Skip To Content

    TikTok’s Dissociative Identity Disorder Community Is Going Viral — But Not Everyone’s Happy About It

    “The professionals I spoke to for the article had a wildly different impression of DID from their in-real-life patients than what you saw on TikTok.”

    On today's episode of BuzzFeed Daily, we broke down the top pop culture headlines AND discussed TikTok's thriving dissociative identity disorder (DID) community. You can listen below or scroll down to read more about the interview!

    Listen on the iHeartRadio app, Apple Podcasts, Spotify, or Google Podcasts. You can also find BuzzFeed Daily wherever else you might listen to your favorite podcasts!

    So let's dive right into it! Recently we talked to writer Jessica Lucas about her Input piece on TikTok's DID community. Here's some of what we learned:

    BuzzFeed Daily: Before we can really dive into what the DID community looks like on TikTok, we need to talk about what it is. Most of us may be more familiar with the term "multiple personality disorder," but we now call it dissociative identity disorder. Can you give us a broad definition of what the disorder is?

    Brad Pitt and Edward Norton in Fight Club
    20th Century Fox

    Jessica Lucas: So DID is a response to inescapable trauma experienced over many years in childhood. It's an extreme form of dissociation, which allows the mind to escape when the body can't (or at least that's what I've been told by psychiatrists). The result of this dissociation is a person or a "system" with DID. So someone who has multiple identities that they switch between usually cope with different parts of life. It's like taking each part of a single personality and turning it into a whole person, but those people will have to share the same brain.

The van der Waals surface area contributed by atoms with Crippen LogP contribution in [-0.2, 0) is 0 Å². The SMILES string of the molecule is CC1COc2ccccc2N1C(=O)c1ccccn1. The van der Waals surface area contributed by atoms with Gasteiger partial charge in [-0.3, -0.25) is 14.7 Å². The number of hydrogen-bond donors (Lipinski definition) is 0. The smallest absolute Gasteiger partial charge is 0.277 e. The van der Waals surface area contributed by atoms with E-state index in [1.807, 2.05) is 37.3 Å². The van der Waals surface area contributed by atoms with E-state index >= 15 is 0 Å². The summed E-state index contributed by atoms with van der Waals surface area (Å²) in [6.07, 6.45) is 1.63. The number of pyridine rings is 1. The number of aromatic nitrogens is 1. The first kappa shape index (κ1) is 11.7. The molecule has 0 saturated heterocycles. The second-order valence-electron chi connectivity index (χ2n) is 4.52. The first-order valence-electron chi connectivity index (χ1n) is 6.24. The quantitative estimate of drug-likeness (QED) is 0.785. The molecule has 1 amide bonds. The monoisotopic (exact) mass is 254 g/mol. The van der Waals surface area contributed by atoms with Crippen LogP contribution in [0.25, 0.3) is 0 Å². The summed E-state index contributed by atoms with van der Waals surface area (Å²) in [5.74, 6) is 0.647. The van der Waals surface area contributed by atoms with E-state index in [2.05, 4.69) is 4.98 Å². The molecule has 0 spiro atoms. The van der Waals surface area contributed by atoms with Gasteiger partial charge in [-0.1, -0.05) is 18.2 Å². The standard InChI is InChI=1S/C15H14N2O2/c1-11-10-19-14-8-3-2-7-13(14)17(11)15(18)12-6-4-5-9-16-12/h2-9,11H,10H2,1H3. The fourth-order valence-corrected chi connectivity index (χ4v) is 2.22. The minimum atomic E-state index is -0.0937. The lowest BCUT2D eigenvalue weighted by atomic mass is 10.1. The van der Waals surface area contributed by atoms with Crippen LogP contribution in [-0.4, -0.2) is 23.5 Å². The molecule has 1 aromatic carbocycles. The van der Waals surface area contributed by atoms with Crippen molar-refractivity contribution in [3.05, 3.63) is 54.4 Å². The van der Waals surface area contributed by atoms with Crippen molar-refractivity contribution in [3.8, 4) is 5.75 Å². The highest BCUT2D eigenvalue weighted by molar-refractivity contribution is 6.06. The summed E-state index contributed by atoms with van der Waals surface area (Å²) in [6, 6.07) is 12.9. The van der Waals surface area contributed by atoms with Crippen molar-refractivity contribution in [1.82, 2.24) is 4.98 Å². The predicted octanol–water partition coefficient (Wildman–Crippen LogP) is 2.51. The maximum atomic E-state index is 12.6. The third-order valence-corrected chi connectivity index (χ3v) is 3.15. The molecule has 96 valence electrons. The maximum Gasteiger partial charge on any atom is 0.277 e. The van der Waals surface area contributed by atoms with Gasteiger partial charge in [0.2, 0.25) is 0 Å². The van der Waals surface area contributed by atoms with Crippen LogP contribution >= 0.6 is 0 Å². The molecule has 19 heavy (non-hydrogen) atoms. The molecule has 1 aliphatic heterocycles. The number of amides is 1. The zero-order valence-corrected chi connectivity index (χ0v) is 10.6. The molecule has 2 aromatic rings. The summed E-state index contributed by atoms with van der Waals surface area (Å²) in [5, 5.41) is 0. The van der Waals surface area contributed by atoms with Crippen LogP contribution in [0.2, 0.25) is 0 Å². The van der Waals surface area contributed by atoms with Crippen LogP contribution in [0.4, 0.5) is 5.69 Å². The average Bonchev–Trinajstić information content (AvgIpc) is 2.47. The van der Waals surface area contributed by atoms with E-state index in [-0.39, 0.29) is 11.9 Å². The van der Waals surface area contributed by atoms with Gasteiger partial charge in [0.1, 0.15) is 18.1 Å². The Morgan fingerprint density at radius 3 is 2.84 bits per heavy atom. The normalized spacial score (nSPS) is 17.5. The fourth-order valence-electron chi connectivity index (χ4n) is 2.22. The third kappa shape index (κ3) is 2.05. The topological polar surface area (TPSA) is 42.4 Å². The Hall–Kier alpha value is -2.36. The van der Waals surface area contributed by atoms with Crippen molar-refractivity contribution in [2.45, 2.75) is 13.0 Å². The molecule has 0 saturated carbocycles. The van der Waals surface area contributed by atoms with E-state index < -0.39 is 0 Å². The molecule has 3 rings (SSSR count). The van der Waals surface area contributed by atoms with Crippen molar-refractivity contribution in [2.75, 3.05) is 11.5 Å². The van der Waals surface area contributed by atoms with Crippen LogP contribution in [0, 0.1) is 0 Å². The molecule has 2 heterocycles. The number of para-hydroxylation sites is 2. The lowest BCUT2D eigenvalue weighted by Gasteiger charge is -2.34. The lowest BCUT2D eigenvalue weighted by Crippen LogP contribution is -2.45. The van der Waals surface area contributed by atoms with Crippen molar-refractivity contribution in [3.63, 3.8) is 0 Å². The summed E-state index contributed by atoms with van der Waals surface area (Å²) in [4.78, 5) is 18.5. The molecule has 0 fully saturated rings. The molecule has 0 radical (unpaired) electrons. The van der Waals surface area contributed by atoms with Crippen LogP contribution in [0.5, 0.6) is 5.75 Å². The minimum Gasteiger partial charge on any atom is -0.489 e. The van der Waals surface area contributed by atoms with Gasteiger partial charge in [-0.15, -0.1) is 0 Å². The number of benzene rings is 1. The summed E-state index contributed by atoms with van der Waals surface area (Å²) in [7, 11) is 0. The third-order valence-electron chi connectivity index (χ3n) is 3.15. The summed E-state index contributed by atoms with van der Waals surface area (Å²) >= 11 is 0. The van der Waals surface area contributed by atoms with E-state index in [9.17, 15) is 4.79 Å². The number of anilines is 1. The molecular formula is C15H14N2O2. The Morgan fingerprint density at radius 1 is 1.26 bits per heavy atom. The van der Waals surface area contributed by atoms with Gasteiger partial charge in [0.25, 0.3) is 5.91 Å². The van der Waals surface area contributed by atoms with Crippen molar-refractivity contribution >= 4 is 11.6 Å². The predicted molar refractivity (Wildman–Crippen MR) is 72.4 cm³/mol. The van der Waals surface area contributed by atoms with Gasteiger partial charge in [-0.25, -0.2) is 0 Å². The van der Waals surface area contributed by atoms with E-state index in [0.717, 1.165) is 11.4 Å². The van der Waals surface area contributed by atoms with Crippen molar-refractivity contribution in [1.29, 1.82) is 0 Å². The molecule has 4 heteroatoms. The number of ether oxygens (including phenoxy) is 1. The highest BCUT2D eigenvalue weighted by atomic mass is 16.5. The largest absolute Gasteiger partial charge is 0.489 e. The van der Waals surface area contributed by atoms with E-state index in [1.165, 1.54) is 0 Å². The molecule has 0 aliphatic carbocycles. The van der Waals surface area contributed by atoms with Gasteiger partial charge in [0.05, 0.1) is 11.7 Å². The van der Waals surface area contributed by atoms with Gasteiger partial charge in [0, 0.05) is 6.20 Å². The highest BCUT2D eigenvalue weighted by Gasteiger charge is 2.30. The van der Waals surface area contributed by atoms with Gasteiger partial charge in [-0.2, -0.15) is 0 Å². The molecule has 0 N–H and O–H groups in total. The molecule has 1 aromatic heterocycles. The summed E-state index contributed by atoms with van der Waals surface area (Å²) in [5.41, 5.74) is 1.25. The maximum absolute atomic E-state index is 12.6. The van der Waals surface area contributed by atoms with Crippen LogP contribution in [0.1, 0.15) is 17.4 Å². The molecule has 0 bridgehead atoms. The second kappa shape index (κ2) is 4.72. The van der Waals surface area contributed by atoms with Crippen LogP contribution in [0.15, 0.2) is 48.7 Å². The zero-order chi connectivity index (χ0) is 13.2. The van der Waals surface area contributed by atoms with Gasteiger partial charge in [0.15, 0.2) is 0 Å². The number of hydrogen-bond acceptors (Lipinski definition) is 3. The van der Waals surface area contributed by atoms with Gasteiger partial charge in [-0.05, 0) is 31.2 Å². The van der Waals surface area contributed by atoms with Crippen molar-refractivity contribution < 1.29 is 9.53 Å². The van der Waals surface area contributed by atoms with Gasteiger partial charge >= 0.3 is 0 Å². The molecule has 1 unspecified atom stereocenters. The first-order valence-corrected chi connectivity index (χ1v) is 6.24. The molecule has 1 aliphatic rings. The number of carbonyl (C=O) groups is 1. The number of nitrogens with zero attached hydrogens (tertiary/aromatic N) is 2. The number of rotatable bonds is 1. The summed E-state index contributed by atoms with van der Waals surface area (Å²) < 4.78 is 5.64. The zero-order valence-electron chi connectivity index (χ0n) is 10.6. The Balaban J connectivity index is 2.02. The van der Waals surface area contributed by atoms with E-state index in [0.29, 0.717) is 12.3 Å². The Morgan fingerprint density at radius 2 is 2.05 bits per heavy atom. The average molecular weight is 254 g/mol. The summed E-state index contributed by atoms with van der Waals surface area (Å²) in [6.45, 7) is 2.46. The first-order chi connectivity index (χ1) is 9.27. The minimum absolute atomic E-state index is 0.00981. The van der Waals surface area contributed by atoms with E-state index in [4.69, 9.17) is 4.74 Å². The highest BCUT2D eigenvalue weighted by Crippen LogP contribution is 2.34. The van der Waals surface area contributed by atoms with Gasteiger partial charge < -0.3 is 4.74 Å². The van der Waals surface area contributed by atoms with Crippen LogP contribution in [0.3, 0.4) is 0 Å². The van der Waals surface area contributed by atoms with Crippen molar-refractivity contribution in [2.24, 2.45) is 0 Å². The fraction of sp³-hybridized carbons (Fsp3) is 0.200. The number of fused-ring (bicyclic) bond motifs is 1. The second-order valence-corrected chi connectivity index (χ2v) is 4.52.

BuzzFeed Daily: Like you said, these creators describe themselves as "systems," meaning a system of personalities. What do their videos and content typically look like?

    JL: A lot of the videos mirror what you'd see from vloggers, usually. It's alters, so different personalities talking about their days, their individual identities. They're very keen on this because they like to be seen as individual people. Especially there's a lot of stuff of alters reacting to the same thing, so let's say seven personalities sharing a body will all eat the same food and tell you what they think about it. A lot of the content revolves around showing that each alter in a system is indeed a different person. They also do a lot of live streams and the live streams predominantly focus on switching — the state of moving between personalities.